Strange distortion coefficients after calibration

Hi, I’m trying to calibrate my raspberry pi camera (HQ model) but I’m getting strange results for the distortion coefficients.
I’m using the C++ calibration code provided by the official opencv tutorial : opencv/camera_calibration.cpp at 3.4 · opencv/opencv · GitHub
I’m using 26 images with different angles and positions.

The undistorted images I get seem strange to me and I’m wondering if I’m doing something wrong, or if it’s just normal.

Here are the distortion coefficients, and the camera matrix
-0.4320 ; -0.08962 ; 0 ; 0 ; 1.0006

4036.7 ;0 ; 2027.5
0 ; 4036.7 ; 1519.5
0 ; 0 ; 1

The code uses a config file ( opencv/in_VID5.xml at 3.4 · opencv/opencv · GitHub ), so I’ve tried to tweak some of the parameters. For example, not setting the k4 and k5 coefficients to zero (true by default), assuming zero tangential distortion, fixing aspect ratio, or using a fish eye model. Overall, it doesn’t really make much difference. What do you recommend for these parameters?

Also, the re-projection error is around 0.9. Do you think that’s an acceptable error ?

I’m trying to get the most accurate calibration results possible because I need to get precise pose estimation of aruco markers.

Do you have any suggestions to improve the calibration results ?

from that picture, nothing can be told.

good repro error means nothing, could still be bad.

calibration requires the pattern to span a sizable fraction of the view. that board is too small/far away.

all advice for camera calibration applies.

Thanks for the response, I’ll try with a bigger chessboard. The problem is that the working distance of the camera is about 1-2 meters, so I’ll need a really big chessboard for it to cover about half the area of the picture at this distance.

you hold a regular A4/letter sheet that’s not even using all its area for a board.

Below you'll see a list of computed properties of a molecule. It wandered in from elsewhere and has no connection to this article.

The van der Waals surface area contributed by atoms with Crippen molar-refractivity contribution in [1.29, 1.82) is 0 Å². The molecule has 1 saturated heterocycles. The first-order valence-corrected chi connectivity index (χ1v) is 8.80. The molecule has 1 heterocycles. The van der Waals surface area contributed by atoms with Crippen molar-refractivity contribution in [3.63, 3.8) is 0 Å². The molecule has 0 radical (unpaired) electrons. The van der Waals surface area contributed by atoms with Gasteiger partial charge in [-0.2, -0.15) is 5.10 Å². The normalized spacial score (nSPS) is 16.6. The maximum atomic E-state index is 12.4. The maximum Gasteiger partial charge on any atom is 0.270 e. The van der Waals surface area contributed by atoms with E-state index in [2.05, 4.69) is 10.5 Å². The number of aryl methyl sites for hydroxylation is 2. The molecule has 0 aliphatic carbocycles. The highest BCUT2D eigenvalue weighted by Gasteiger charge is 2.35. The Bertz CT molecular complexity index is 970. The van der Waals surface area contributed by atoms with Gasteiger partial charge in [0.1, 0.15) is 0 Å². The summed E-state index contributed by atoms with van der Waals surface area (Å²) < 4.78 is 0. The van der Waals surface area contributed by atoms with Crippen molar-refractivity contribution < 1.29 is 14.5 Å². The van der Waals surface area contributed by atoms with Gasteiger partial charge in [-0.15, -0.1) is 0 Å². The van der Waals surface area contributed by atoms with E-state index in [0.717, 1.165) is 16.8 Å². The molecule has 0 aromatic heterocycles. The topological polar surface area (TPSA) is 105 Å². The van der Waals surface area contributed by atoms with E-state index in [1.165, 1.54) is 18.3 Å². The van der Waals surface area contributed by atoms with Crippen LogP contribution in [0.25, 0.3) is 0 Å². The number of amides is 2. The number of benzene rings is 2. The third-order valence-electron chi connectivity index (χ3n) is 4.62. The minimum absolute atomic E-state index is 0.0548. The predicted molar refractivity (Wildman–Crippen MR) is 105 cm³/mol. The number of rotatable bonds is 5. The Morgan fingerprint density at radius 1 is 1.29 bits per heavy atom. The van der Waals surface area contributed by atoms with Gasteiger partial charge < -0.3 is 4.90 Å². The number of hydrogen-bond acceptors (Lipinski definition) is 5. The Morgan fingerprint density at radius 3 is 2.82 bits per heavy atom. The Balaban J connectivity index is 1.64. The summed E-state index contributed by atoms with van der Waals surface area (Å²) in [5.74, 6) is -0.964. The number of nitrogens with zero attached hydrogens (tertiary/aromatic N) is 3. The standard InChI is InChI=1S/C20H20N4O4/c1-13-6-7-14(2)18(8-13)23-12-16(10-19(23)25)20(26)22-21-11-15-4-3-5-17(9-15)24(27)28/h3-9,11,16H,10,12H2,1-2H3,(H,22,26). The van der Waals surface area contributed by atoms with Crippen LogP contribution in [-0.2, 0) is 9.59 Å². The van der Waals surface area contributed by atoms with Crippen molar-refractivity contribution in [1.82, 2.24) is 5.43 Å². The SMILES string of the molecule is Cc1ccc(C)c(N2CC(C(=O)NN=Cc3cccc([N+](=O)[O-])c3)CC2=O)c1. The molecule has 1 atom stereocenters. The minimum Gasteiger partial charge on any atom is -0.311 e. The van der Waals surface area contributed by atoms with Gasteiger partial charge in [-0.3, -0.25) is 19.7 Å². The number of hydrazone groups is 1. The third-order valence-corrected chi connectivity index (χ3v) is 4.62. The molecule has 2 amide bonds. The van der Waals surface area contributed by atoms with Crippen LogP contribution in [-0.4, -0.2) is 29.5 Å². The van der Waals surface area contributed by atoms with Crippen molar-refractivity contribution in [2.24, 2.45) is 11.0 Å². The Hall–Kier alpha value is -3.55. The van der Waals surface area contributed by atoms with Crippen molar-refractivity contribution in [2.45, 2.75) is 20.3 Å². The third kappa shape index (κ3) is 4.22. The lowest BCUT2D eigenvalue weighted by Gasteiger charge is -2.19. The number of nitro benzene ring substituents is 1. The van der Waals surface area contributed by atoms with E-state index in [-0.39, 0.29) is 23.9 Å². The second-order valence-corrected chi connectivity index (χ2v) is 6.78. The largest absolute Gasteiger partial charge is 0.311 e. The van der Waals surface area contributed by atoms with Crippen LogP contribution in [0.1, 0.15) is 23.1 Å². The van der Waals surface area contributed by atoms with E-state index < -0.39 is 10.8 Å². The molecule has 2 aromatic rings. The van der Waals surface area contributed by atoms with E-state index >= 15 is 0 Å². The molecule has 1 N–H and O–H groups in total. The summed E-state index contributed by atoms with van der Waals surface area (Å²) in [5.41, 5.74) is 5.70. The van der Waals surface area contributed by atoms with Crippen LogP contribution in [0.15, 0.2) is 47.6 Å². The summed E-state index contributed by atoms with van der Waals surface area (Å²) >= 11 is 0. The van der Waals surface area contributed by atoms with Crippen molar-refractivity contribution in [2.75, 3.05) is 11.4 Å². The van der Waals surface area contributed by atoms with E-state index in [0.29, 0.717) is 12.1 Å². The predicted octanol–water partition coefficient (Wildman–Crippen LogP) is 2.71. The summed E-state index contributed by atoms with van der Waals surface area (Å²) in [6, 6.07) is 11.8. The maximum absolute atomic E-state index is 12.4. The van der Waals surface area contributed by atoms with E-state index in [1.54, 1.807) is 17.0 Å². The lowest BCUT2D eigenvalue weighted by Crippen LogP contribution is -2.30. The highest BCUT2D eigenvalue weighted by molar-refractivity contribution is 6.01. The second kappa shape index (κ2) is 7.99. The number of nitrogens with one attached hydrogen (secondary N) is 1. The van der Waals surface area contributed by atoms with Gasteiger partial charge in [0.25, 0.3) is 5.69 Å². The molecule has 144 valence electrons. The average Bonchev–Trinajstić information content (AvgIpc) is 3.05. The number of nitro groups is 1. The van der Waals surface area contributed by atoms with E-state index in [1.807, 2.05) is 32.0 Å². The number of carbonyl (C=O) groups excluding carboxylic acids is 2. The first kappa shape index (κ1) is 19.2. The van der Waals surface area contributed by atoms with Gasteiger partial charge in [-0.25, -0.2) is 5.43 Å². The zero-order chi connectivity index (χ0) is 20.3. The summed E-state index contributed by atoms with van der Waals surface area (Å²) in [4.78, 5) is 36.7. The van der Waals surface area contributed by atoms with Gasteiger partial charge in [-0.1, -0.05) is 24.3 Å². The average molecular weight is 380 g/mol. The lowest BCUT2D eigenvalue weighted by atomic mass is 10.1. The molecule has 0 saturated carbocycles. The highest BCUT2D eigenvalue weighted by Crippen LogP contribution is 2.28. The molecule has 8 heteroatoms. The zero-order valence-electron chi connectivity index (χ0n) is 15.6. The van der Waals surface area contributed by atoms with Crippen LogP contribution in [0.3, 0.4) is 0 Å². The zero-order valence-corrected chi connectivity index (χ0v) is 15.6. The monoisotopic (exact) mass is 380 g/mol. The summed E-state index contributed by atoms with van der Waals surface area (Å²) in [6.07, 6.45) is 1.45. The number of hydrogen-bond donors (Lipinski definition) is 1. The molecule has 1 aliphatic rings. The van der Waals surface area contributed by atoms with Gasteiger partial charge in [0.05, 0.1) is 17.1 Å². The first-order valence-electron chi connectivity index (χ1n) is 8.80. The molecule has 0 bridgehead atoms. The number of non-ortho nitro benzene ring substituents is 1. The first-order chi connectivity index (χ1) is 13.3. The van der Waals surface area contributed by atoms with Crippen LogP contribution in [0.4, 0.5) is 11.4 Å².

get at least double the area, and fill it well.

if you don’t feel like buying a professionally made board, at least get some MDF or other engineered material for backing. natural wood, as well as corrugated cardboard, is more likely to warp. MDF can too but usually it’s sold straight.

1-2m may be your working distance for which you dial in the focus but if you go closer with the board and it doesn’t get too blurry, that’s ok too.

You said the image looks strange to you - can you elaborate?

based on the black curved area at the top / bottom, it looks like your lens has a moderate amount of distortion (including an undistorted input image in your post would be helpful)

One quick test you can do to evaluate calibration accuracy is to load your undistorted image into Gimp (or your favorite image editing program) and use the measurement tool (or anything that can make a straight line) to gauge how straight the undistorted world lines are. (The edge of the door, the calibration target, etc) I did this with your image, and things looked pretty good to me.

Even better is to draw lines to the undistorted images that coincide with the calibration target world points. I do this and have found that it is a good visual sanity check.

Is 0.9 accurate enough? That depends on your application and the accuracy that it requires. You can probably improve on the 0.9 number, but how much improvement (and how much effort) depends on a number of factors.

Example of drawing lines to the undistorted image. I look for how well the lines follow the calibration target edges, and how tightly grouped the lines are at the intersection area. In this case the reprojection error was approximately 0.15.

To draw the lines I call projectPoints on the world coordinates of the calibration target, then create “infinite” lines that correspond to row/column edges, and then draw those lines to the undistorted image. Make sure you use the cv::line() drawing function with sub-pixel values to get an accurate line position (I typically use 3 shift bits).

Hi, thanks for taking the time to answer. Here’s the same image before processing.
What I meant by strange was that I didn’t expect those black deformations on the undistorted image, but I guess it’s normal when the lens has some distortion.

I tried to draw straight lines to the undistorted output image and to the input image and it’s much better on the output image : the door for example is much straighter, but it’s not completely straight. Same for the lines on the checkerboard.

I think I’ll try to reduce the re-projection error because I need accurate measurements.